Francis Arabin said...

Dear Father,

"Devotions" is such a goodly word betokening our vowed attachment to God's service. Devotions thus understood spring from the Divine Office itself. I wonder what has happened to those genuine manuals of devotion...gathering dust at St Philip's store and elsewhere.

Joshua said...

I am curious as to why the modifications made in the sixties are alleged to make the Roman Canon no longer the Roman Canon - when just as many words in the Canon were changed in the Missal of the Roman Curia, published in 1474 at Milan (of all places! where they maintain their own Rite to this day), and these changes - but for the addition of eumdem - have been maintained from then until the latest edition of the Roman Missal, both EF and OF.

Changed in 1474 (not to mention the change in 1499 of tibi to tibique and that of 1571, adding ejusdem):

ac < et
circumstantium < circum adstantium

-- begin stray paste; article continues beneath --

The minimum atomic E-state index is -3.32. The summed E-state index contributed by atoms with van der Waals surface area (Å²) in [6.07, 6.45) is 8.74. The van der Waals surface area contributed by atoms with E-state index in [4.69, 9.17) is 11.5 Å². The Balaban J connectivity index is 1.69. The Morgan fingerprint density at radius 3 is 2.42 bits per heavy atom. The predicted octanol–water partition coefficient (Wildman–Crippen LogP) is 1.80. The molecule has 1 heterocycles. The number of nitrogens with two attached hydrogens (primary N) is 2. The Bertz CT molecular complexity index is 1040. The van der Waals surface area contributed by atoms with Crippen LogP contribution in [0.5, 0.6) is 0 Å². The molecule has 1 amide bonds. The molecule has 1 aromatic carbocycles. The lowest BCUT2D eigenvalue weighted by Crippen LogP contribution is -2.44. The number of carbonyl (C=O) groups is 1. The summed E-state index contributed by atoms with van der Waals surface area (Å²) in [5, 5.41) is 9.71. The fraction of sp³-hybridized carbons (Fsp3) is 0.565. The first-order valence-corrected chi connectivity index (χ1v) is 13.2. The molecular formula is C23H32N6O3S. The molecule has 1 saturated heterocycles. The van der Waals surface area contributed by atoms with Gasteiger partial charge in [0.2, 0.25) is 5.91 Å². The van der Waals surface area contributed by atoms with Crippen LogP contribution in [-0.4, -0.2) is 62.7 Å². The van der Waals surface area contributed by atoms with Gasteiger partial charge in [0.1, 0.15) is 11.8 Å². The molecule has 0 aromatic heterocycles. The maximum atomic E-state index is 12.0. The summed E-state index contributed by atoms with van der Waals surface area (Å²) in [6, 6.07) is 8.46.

eumdem add.
Amen add.
Amen add.
et add.
deditque < dedit
deditque < dedit
servi tui < tui servi
eumdem add.
Amen add.
eumdem add.
Amen add.
cum om.

By my count, that is six words changed or rearranged, eight added and one omitted, for a total of fifteen.

By contrast, in the sixties (leaving aside the addition by St John XXIII of the name of St Joseph, an addition desired by votaries of the Spouse of the Mother of God since the nineteenth century*), four words were added (quod pro vobis tradetur), two moved (mysterium fidei), five deleted (quotiescumque feceritis and the three eumdem's added in 1474) and four changed (Hæc into Hoc, and mei memoriam facietis into facite and meam commemorationem), for a total of fifteen.